Talking about mental health is really important. Even here in the UK, there remains a stigma towards mental health issues in society. Internationally mental health is a hugely important aspect of development, with one in four families worldwide likely to have at least one member with a behavioural or mental disorder.
Stigma and isolation
In some communities, those suffering from poor mental health can be subject to stigma, isolation, and even attacks. People are held in psychiatric institutions, often in very harsh conditions, rather than receiving any treatment or support for their condition. This includes children and young people held in institutional homes – the kind to which SOS Children seeks to provide an alternative.
Facing exclusion from their communities, this vulnerable group in society can be discriminated against, denied basic rights and receive no access to mental health care. This impacts on employment, housing and finances. For the many people with mental health issues living in poverty and isolation, it is even harder to manage or recover from their illness.
There is an additional cyclical effect where parental mental health impacts on the emotional health and well-being of the child. Children of depressed parents are 2-3 times more at risk of developing depression. Depression and anxiety during pregnancy additionally increases the risk of low birth weight and of a pre-term birth.
Maternal depression is a significant factor in determining behavioural problems in children and impeding brain development. Research shows a link between low maternal responsiveness at 10-12 months to aggression, non-compliance and temper tantrums at 18 months, lower compliance, attention-getting and hitting at 2 years of age, problems with other children at 3, coercive behaviour at 4, and fighting and stealing when the child is 6. In the UK, the long-term economic impact on society of unresolved conduct disorder can exceed £1 million for one individual over their lifetime.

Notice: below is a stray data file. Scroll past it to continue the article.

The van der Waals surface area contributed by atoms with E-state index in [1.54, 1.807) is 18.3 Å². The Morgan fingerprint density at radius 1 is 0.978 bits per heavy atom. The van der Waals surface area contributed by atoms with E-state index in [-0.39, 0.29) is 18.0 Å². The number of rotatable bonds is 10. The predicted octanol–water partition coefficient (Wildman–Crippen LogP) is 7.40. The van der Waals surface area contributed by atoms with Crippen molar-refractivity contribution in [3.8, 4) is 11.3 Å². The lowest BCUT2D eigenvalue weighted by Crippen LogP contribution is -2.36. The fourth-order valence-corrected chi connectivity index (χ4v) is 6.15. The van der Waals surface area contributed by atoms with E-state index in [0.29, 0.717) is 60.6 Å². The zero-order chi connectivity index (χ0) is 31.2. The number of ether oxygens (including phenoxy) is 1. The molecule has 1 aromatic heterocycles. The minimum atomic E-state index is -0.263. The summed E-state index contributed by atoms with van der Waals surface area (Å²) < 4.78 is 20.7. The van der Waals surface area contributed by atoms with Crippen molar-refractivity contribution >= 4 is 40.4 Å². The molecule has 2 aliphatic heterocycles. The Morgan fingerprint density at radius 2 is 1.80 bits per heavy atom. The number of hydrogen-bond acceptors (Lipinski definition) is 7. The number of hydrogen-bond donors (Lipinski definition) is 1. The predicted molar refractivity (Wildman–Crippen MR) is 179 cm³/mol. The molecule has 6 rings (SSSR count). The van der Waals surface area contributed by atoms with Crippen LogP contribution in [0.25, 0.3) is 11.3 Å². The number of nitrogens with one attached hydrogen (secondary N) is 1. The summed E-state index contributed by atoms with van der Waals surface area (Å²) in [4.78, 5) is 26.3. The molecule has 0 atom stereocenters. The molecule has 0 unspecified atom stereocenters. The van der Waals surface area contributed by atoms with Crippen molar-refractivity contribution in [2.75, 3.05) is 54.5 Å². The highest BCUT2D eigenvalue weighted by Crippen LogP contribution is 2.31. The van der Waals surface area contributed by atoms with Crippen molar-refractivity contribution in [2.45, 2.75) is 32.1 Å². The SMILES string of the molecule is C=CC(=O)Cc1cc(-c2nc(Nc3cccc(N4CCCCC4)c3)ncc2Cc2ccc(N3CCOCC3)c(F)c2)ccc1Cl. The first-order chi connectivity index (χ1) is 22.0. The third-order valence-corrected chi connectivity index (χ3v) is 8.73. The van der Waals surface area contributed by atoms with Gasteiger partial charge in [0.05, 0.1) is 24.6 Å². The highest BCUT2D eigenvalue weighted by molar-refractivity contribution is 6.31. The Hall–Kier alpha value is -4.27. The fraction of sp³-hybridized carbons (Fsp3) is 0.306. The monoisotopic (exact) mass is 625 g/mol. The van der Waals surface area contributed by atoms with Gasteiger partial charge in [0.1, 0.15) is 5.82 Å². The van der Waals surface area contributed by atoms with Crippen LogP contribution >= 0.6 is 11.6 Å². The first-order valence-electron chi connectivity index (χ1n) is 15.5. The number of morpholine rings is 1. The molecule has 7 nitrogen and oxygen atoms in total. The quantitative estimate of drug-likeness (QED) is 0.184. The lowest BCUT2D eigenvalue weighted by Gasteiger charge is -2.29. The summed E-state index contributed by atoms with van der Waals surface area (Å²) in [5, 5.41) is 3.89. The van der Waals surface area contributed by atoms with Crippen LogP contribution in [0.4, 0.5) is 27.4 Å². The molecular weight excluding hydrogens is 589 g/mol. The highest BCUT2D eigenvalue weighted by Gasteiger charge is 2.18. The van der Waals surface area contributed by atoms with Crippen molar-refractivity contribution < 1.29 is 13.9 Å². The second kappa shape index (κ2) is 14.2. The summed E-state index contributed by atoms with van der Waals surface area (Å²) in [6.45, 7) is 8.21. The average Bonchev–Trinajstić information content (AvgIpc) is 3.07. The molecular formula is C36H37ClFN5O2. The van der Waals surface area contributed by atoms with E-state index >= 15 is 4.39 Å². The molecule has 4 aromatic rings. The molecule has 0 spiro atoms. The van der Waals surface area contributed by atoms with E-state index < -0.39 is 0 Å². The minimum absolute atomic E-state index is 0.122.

The need to understand
Around the world there is varied understanding or appreciation of good mental health. In my experience, there have been children in institutional settings clearly suffering from mental health issues without any understanding or support. On one occasion, I translated medical notes for a group of over 20 children and found they listed each child as having ‘Mental Retardation’ of severity 1, 2, 3 or 4. Clearly there is some way to go in understanding and responding to mental health in these contexts.
Working with governments to influence policy and provision is essential to build long-term and sustainable systems that protect, support and provide healthcare for those suffering with poor mental health. Mental health can be managed by engaging support around the individual, as opposed to isolating them; capacity-building activities such as training can equip people and services to respond appropriately; and we know that providing local mental health services increase their accessibility and help to destigmatise mental health in the community.
Campaigning for change
The World Health Organisation’s Mental Health Action Plan 2013-2020 sets out that mental health, like other aspects of health, needs to be addressed through comprehensive strategies for promotion, prevention, treatment and recovery in a whole-government approach. There is a long way to go in providing this level of support globally, but campaigning for change and advocating for the rights of people with mental health issues are steps in the right direction.
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